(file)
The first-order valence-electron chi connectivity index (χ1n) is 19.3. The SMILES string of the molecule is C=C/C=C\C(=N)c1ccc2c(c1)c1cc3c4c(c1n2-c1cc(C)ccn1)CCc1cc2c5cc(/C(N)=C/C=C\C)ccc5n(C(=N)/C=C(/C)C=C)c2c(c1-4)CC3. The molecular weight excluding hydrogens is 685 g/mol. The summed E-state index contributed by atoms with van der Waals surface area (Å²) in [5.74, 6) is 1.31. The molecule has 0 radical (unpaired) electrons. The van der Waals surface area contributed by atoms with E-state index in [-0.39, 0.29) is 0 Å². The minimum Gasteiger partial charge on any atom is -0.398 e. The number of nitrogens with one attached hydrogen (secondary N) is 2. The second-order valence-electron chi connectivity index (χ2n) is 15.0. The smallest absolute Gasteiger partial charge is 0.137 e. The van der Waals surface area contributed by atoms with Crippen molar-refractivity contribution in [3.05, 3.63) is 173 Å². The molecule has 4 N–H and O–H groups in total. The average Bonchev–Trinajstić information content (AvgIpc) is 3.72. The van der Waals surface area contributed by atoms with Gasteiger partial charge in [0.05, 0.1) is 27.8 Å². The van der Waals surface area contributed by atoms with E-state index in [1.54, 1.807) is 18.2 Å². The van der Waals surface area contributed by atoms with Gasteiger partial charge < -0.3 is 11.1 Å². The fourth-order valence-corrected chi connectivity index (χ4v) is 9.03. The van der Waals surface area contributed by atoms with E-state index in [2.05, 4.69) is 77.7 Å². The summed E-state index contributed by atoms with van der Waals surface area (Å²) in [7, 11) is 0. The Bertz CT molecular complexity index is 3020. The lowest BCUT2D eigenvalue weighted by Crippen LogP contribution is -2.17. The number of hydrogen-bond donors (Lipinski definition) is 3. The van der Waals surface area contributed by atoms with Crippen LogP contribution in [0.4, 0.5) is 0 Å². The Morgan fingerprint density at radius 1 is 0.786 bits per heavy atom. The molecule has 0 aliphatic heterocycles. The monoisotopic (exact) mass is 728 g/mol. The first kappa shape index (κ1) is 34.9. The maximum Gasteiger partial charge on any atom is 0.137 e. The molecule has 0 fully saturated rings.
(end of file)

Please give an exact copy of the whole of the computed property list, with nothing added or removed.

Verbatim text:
The first-order valence-electron chi connectivity index (χ1n) is 19.3. The SMILES string of the molecule is C=C/C=C\C(=N)c1ccc2c(c1)c1cc3c4c(c1n2-c1cc(C)ccn1)CCc1cc2c5cc(/C(N)=C/C=C\C)ccc5n(C(=N)/C=C(/C)C=C)c2c(c1-4)CC3. The molecular weight excluding hydrogens is 685 g/mol. The summed E-state index contributed by atoms with van der Waals surface area (Å²) in [5.74, 6) is 1.31. The molecule has 0 radical (unpaired) electrons. The van der Waals surface area contributed by atoms with E-state index in [-0.39, 0.29) is 0 Å². The minimum Gasteiger partial charge on any atom is -0.398 e. The number of nitrogens with one attached hydrogen (secondary N) is 2. The second-order valence-electron chi connectivity index (χ2n) is 15.0. The smallest absolute Gasteiger partial charge is 0.137 e. The van der Waals surface area contributed by atoms with Crippen molar-refractivity contribution in [3.05, 3.63) is 173 Å². The molecule has 4 N–H and O–H groups in total. The average Bonchev–Trinajstić information content (AvgIpc) is 3.72. The van der Waals surface area contributed by atoms with Gasteiger partial charge in [0.05, 0.1) is 27.8 Å². The van der Waals surface area contributed by atoms with E-state index in [1.54, 1.807) is 18.2 Å². The van der Waals surface area contributed by atoms with Gasteiger partial charge < -0.3 is 11.1 Å². The fourth-order valence-corrected chi connectivity index (χ4v) is 9.03. The van der Waals surface area contributed by atoms with E-state index in [2.05, 4.69) is 77.7 Å². The summed E-state index contributed by atoms with van der Waals surface area (Å²) in [7, 11) is 0. The Bertz CT molecular complexity index is 3020. The lowest BCUT2D eigenvalue weighted by Crippen LogP contribution is -2.17. The number of hydrogen-bond donors (Lipinski definition) is 3. The van der Waals surface area contributed by atoms with Crippen LogP contribution in [0.4, 0.5) is 0 Å². The Morgan fingerprint density at radius 1 is 0.786 bits per heavy atom. The molecule has 0 aliphatic heterocycles. The monoisotopic (exact) mass is 728 g/mol. The first kappa shape index (κ1) is 34.9. The maximum Gasteiger partial charge on any atom is 0.137 e. The molecule has 0 fully saturated rings.